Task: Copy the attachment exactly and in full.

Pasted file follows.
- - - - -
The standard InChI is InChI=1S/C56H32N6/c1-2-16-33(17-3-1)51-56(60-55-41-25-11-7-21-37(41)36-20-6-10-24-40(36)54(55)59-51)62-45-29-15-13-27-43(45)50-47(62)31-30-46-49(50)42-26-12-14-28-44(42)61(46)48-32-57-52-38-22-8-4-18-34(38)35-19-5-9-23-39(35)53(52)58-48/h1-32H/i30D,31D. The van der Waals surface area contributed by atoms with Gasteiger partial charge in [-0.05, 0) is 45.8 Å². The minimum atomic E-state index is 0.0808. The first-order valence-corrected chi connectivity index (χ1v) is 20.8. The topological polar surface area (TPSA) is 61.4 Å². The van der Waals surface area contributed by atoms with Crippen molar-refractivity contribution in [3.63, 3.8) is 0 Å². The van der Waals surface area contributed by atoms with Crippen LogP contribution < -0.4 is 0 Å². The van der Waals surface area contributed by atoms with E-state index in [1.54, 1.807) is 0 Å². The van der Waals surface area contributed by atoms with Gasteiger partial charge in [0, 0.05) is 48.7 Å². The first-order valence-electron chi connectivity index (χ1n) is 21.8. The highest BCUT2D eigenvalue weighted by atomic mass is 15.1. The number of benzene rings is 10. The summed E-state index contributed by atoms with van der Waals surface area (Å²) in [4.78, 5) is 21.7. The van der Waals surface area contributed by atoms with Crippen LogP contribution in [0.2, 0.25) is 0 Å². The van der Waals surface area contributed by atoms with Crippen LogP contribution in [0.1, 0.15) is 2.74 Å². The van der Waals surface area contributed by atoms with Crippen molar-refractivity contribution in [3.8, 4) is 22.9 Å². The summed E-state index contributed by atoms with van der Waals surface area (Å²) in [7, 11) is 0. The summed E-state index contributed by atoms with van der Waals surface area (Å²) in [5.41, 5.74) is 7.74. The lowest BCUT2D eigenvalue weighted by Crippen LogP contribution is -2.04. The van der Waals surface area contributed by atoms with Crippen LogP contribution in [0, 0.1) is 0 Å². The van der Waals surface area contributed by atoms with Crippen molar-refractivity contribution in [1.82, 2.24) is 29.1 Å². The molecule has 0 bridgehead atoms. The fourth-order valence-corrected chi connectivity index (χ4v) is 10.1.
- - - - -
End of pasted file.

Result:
The standard InChI is InChI=1S/C56H32N6/c1-2-16-33(17-3-1)51-56(60-55-41-25-11-7-21-37(41)36-20-6-10-24-40(36)54(55)59-51)62-45-29-15-13-27-43(45)50-47(62)31-30-46-49(50)42-26-12-14-28-44(42)61(46)48-32-57-52-38-22-8-4-18-34(38)35-19-5-9-23-39(35)53(52)58-48/h1-32H/i30D,31D. The van der Waals surface area contributed by atoms with Gasteiger partial charge in [-0.05, 0) is 45.8 Å². The minimum atomic E-state index is 0.0808. The first-order valence-corrected chi connectivity index (χ1v) is 20.8. The topological polar surface area (TPSA) is 61.4 Å². The van der Waals surface area contributed by atoms with Crippen molar-refractivity contribution in [3.63, 3.8) is 0 Å². The van der Waals surface area contributed by atoms with Crippen LogP contribution < -0.4 is 0 Å². The van der Waals surface area contributed by atoms with E-state index in [1.54, 1.807) is 0 Å². The van der Waals surface area contributed by atoms with Gasteiger partial charge in [0, 0.05) is 48.7 Å². The first-order valence-electron chi connectivity index (χ1n) is 21.8. The highest BCUT2D eigenvalue weighted by atomic mass is 15.1. The number of benzene rings is 10. The summed E-state index contributed by atoms with van der Waals surface area (Å²) in [4.78, 5) is 21.7. The van der Waals surface area contributed by atoms with Crippen LogP contribution in [0.2, 0.25) is 0 Å². The van der Waals surface area contributed by atoms with Crippen LogP contribution in [0.1, 0.15) is 2.74 Å². The van der Waals surface area contributed by atoms with Crippen molar-refractivity contribution in [3.8, 4) is 22.9 Å². The summed E-state index contributed by atoms with van der Waals surface area (Å²) in [7, 11) is 0. The summed E-state index contributed by atoms with van der Waals surface area (Å²) in [5.41, 5.74) is 7.74. The lowest BCUT2D eigenvalue weighted by Crippen LogP contribution is -2.04. The van der Waals surface area contributed by atoms with Crippen LogP contribution in [0, 0.1) is 0 Å². The van der Waals surface area contributed by atoms with Crippen molar-refractivity contribution in [1.82, 2.24) is 29.1 Å². The molecule has 0 bridgehead atoms. The fourth-order valence-corrected chi connectivity index (χ4v) is 10.1.